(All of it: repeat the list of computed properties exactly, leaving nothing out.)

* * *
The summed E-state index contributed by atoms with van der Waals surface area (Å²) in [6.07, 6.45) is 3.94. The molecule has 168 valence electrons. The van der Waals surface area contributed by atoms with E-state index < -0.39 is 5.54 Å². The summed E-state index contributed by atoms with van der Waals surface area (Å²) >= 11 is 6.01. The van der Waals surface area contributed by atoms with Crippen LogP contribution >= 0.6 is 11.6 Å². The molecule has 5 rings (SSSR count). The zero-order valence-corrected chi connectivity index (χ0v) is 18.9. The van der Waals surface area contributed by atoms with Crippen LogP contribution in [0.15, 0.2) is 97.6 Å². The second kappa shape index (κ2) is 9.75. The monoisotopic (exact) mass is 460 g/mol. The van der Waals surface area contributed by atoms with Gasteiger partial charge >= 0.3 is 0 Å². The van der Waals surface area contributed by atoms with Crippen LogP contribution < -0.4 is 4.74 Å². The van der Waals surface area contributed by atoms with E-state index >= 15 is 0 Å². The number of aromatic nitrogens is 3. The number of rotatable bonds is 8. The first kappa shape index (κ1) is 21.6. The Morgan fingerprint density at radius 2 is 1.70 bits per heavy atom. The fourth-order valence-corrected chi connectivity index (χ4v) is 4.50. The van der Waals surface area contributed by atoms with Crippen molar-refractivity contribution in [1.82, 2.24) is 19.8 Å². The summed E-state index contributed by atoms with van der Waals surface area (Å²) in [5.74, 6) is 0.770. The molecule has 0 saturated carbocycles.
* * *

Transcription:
The summed E-state index contributed by atoms with van der Waals surface area (Å²) in [6.07, 6.45) is 3.94. The molecule has 168 valence electrons. The van der Waals surface area contributed by atoms with E-state index < -0.39 is 5.54 Å². The summed E-state index contributed by atoms with van der Waals surface area (Å²) >= 11 is 6.01. The van der Waals surface area contributed by atoms with Crippen LogP contribution >= 0.6 is 11.6 Å². The molecule has 5 rings (SSSR count). The zero-order valence-corrected chi connectivity index (χ0v) is 18.9. The van der Waals surface area contributed by atoms with Crippen LogP contribution in [0.15, 0.2) is 97.6 Å². The second kappa shape index (κ2) is 9.75. The monoisotopic (exact) mass is 460 g/mol. The van der Waals surface area contributed by atoms with Gasteiger partial charge >= 0.3 is 0 Å². The van der Waals surface area contributed by atoms with Crippen LogP contribution < -0.4 is 4.74 Å². The van der Waals surface area contributed by atoms with E-state index >= 15 is 0 Å². The number of aromatic nitrogens is 3. The number of rotatable bonds is 8. The first kappa shape index (κ1) is 21.6. The Morgan fingerprint density at radius 2 is 1.70 bits per heavy atom. The fourth-order valence-corrected chi connectivity index (χ4v) is 4.50. The van der Waals surface area contributed by atoms with Crippen molar-refractivity contribution in [1.82, 2.24) is 19.8 Å². The summed E-state index contributed by atoms with van der Waals surface area (Å²) in [5.74, 6) is 0.770. The molecule has 0 saturated carbocycles.